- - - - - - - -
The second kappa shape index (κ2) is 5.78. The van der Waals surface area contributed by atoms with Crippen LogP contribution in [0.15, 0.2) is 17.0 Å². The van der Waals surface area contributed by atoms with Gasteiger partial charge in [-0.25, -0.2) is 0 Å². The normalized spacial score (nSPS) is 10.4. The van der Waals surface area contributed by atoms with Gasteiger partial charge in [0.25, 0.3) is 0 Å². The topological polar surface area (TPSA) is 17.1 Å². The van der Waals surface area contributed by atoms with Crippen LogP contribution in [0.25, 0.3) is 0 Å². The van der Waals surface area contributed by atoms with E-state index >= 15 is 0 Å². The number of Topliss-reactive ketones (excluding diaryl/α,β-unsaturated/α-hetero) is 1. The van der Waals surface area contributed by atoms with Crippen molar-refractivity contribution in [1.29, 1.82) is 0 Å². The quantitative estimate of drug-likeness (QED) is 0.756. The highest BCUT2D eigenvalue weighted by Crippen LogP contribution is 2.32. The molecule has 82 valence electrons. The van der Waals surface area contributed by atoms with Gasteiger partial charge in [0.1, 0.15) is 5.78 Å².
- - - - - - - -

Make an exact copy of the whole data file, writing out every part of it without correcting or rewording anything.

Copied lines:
The second kappa shape index (κ2) is 5.78. The van der Waals surface area contributed by atoms with Crippen LogP contribution in [0.15, 0.2) is 17.0 Å². The van der Waals surface area contributed by atoms with Gasteiger partial charge in [-0.25, -0.2) is 0 Å². The normalized spacial score (nSPS) is 10.4. The van der Waals surface area contributed by atoms with Gasteiger partial charge in [0.25, 0.3) is 0 Å². The topological polar surface area (TPSA) is 17.1 Å². The van der Waals surface area contributed by atoms with Crippen LogP contribution in [0.25, 0.3) is 0 Å². The van der Waals surface area contributed by atoms with E-state index >= 15 is 0 Å². The number of Topliss-reactive ketones (excluding diaryl/α,β-unsaturated/α-hetero) is 1. The van der Waals surface area contributed by atoms with Crippen molar-refractivity contribution in [1.29, 1.82) is 0 Å². The quantitative estimate of drug-likeness (QED) is 0.756. The highest BCUT2D eigenvalue weighted by Crippen LogP contribution is 2.32. The molecule has 82 valence electrons. The van der Waals surface area contributed by atoms with Gasteiger partial charge in [0.1, 0.15) is 5.78 Å².